On our Facebook page we had a numerous amount of posts by people claiming we were racist. We were asked what would happen if someone set up a UKWhiteTech.  Then they went into other rants about Muslims, etc. Race is difficult for a lot of people to contend with.

Quite recently the McGregor Smith Review was released. This report looked at the impact of racial equality across the workforce. It recognized that even if in principle “every person, regardless of their ethnicity or background, should be able to fulfil their potential at work” and that “there is the business case as well as the moral case”, often companies fall short.  

One of the most prominent findings in the report was that “There is discrimination and bias at every stage of an individual’s career, and even before it begins. From networks to recruitment and then in the workforce, it is there. BME people are faced with a distinct lack of role models, they are more likely to perceive the workplace as hostile, they are less likely to apply for and be given promotions and they are more likely to be disciplined or judged harshly.”


The link to the full report is here.


Now why is this relevant to the UKBlackTech mission? We are all about inclusion. It is not about, as some fear, about putting a priority or having some kind of positive discrimination because of someone’s race. It is not about shutting out the majority demographic of white people in tech. Rather what we are all about is having a conversation, sometimes uncomfortable, which addresses why some of the problems exist and look to solutions. Pretending the problems don’t exist do not solve the issue. It is not about blame but about developing leadership narratives and cultures which support a fairer playing field. So let’s talk but most importantly let’s listen and then act.



Yes, yes…. I know it’s not good practice to put dodgy grammar in the title of a blog post, but I think it’s important that we keep it real at all times – so you’ll bear with me on this one.

 So yes, 100 years seems like a long time and it is, kinda…Certainly in the life of a human being 100 years can feel like a long time.

One of the most famous 100 year old’s is the legendary Actor Kurt Douglas – and he recently wrote a post about the similarities between the rise of two every charismatic leaders who were initially ignored, but wreaked absolute havoc on either side of the Atlantic, and 70 years apart…

One of whom is consigned to the history books and seems so long ago. One very much looming large in our psyche and sight today. And yet he was alive (and cogniscent) to see them both. So actually 100 years is not as long as it may seem.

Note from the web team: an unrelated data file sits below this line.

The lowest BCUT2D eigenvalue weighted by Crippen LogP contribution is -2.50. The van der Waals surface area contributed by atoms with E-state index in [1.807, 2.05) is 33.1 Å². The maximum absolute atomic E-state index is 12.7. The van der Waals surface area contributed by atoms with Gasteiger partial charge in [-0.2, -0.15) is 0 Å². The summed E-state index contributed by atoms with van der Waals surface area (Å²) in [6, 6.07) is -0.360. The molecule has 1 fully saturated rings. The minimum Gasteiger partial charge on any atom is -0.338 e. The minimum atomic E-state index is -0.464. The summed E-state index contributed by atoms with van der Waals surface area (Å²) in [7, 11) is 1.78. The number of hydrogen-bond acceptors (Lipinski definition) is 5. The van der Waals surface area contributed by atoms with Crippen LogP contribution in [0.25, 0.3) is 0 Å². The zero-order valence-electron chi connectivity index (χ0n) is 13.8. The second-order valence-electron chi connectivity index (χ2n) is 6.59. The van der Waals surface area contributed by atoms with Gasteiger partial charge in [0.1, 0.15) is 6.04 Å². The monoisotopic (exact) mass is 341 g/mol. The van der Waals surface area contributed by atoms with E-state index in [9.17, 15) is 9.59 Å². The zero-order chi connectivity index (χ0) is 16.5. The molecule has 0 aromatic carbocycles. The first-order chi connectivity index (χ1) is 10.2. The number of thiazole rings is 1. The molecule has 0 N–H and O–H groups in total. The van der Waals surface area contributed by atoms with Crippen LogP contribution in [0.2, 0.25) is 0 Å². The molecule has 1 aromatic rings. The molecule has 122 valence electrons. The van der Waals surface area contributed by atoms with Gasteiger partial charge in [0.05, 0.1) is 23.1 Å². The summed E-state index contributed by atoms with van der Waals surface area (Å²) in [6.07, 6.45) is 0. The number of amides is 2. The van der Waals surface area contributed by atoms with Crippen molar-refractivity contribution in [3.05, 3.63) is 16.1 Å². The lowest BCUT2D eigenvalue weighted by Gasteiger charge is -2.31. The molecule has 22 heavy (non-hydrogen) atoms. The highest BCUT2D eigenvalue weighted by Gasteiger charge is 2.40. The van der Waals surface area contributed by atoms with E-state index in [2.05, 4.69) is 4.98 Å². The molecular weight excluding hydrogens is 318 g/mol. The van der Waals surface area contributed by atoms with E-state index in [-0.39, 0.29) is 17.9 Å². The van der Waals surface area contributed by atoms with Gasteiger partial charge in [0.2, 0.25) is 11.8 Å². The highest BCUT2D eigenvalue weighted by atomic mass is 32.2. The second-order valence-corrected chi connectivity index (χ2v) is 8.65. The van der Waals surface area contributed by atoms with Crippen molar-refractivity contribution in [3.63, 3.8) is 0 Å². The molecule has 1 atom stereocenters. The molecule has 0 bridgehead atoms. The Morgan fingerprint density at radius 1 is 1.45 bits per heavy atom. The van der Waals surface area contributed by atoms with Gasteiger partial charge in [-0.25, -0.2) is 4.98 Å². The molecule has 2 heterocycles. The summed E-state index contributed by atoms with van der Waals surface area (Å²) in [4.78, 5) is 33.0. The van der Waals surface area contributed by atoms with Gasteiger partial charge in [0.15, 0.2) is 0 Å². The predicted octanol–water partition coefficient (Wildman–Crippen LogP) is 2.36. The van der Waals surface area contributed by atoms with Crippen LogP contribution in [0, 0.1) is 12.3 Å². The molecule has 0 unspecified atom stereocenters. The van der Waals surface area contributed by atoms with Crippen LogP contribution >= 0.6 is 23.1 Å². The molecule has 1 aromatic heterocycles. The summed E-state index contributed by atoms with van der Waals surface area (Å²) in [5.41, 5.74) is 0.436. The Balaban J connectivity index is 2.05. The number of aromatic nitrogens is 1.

What we do know is that actions from 100 years ago have changed the landscape of our world beyond recognition – and that’s exactly our intention with the 100 year plan for UKBlackTech. That in 100 years time, the world should NOT be the same, that the difference made was by design rather than default.

At the UKBlackTech Launch event, one of our Co-Founders Mark Martin outlined a 100 Year plan based on 5 Cornerstone principles:

Participation  – Because ‘to create is to own’ and change requires needs to be owned and carried by many hands if it is to success and truly make a difference

Visibility  – Because so often ‘seeing is believing’ and to see amazing black professionals in places we never knew they were tells those coming behind that not only is it possible, but it has already been achieved.

    “It’s easier to reach for the stars when you see someone like you sitting on the moon”

Community Building – Because the power of ‘umoja’ is so important, it takes a village to raise a vision, to keep it burning and to ensure that the blaze burns bright long after you are gone

Generational Economics – demonstrating a new way of thinking about financial independence, literacy and freedom to ensure a long-term sustainable plan and a legacy is left

Self-Sustainability – where we are the ‘captain of our ships’ invictus style – being the master of your fate is both a privilege and a responsibility which requires serious mind shift to ensure that it’s not only done well, but done with an ‘everybody wins’ mentality.

So I was excited to hear the 100 Year plan unveiled because to me it is:

A huge responsibility – and the chance to make real and significant impact and contribution far beyond my individual goals, dreams ideas and plans – but in there is also…

A huge privilege – To join such a talented, driven and passionate group of people who make success seem inevitable, it completely recharges things for me on a whole new level.